King's researchers find poor air quality causes 35,000 premature deaths a year
"Poor air quality reduces the life expectancy of everyone in the UK by an average of seven to eight months and up to 35,000 people a year may die prematurely because of it. Air pollution also causes significant damage to ecosystems. Despite these facts the UK is failing to meet a range of domestic and European targets to control air pollution."
House of Commons Environmental Audit Committee, 2010
Informed by evidence given by King’s Environmental Research Group
The research of Professor Frank Kelly and the Environmental Research Group at King’s has been in the news recently, highlighting the increased pollution levels they have recorded in London during the long period of warm weather in the last few months. Concerns have been growing that the UK will not meet the EU limits for air pollution this year and will face court action.
The work of the King’s team, a unique mix of atmospheric scientists, emission experts, epidemiologists, toxicologists and policy experts, both informs governmental policy and evaluates the direct health impact of these policies.
‘Direct links between health and air pollution are established,’ says Senior Research Fellow Dr Ben Barratt. 'Long-term exposure not only affects respiratory but also cardiovascular health.’ Levels of particulate matter and nitrogen dioxide are of particular concern.
The problem, says Barratt, is that because present day pollution is largely invisible the effects are harder to communicate than say obesity and smoking. Today, most of our air quality issues relate to vehicle emissions. Although air quality in London has been a major issue simnce the infamous smogs of the 1950s, modern air quality issues are a young and complex science and there have been no formal thresholds established into what are safe background levels.
There are also so many contributing factors – local weather conditions, industry emissions and ‘imported’ pollution from other countries – that it is often hard to establish the benefits of local initiatives, for example the London Congestion Charge (CC) zone.
The team closely monitored air quality within the CC zone, but results showed that the effects of the scheme on air quality have been negligible, with emissions of diesel-fuelled public transport offsetting benefits of having fewer cars in the area.
‘It was primarily a traffic-calming scheme,’ Barratt acknowledges. ‘It would have always been hard to pinpoint the effects of a scheme in such a small part of a large city when there’s a background of regional pollution.’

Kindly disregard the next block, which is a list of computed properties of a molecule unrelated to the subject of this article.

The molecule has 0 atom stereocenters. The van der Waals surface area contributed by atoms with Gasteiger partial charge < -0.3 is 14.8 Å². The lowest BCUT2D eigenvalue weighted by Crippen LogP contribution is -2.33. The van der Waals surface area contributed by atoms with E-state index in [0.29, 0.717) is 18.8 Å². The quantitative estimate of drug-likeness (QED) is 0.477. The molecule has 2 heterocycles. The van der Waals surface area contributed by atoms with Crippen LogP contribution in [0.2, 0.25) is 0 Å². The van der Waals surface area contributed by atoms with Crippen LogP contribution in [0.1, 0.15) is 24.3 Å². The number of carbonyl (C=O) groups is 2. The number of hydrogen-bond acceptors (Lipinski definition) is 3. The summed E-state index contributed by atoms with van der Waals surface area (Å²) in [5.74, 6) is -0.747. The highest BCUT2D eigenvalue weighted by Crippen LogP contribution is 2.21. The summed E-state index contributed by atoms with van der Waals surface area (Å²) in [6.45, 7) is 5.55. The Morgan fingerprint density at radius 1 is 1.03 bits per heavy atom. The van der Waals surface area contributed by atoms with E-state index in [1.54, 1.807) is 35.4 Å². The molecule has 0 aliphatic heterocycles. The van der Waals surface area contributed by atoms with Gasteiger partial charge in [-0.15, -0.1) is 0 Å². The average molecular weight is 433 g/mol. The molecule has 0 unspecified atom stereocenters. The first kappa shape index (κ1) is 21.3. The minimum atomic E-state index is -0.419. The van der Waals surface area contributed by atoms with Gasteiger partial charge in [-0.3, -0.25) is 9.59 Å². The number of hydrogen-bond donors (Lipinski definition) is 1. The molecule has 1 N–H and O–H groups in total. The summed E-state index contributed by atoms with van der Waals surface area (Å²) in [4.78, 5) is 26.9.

However, with the introduction of specific environment policies in London such as the tightening of controls in Low Emission Zones from January 2012 as part of the Mayor’s Air Quality Strategy and other countries replicating schemes like the Congestion Charge (the King’s team are soon hosting a investigative delegation from Paris), there is a definite sense that the issue now warrants immediate attention.
Emissions from automobiles and industrial sources contribute most to the problem, and with pollution levels in the UK remaining static during the past 10 years. Research is showing that environmentally friendly features on cars are not as effective as first believed.
‘There’s often a difference between manufacturer’s own tests and actual results in the real world,’ says Barratt. As part of the Environmental Audit Committee, the team gave evidence to DEFRA that manufacturer’s emission reports did not add up and need to be more strictly evaluated.
However, the need for ‘real world results’ also applies to the search for innovative solutions to the air pollution problem. A few products have been developed, such as a coating for building exteriors containing titanium dioxide, which reduces the harmful effects of nitrogen dioxide, or a ‘pritt stick’ glue for roads which traps harmful metallic particulates. Despite encouraging lab tests, results from the team at King’s have proven that such materials would need specific weather conditions and to be applied over very large areas to be effective.
It seems that there is much still to do to find workable solutions to combat effects of air pollution, and the King’s team will be central to testing the effectiveness of these and government efforts to limit the effects on our health.
The team are now focusing their efforts on monitoring pollution levels at Olympic venues next year. They have successfully launched a free iPhone app providing live information on air quality at particular postcodes to over 10,000 subscribers. An android version of the app will be available later in June 2011. It is hoped that these apps will provide the athletes with valuable information on when and where to train in preparation for their events. To find out more about the app, pollution levels in your area and FAQs on health impacts, you can visit the Environmental Research Group’s website or sign up to their Twitter channel and Facebook page.
>> King’s Environmental Research Group
>> London Air Quality Network
>> London Air twitter channel
>> London Air facebook page
>> House of Commons Environmental Audit Committee report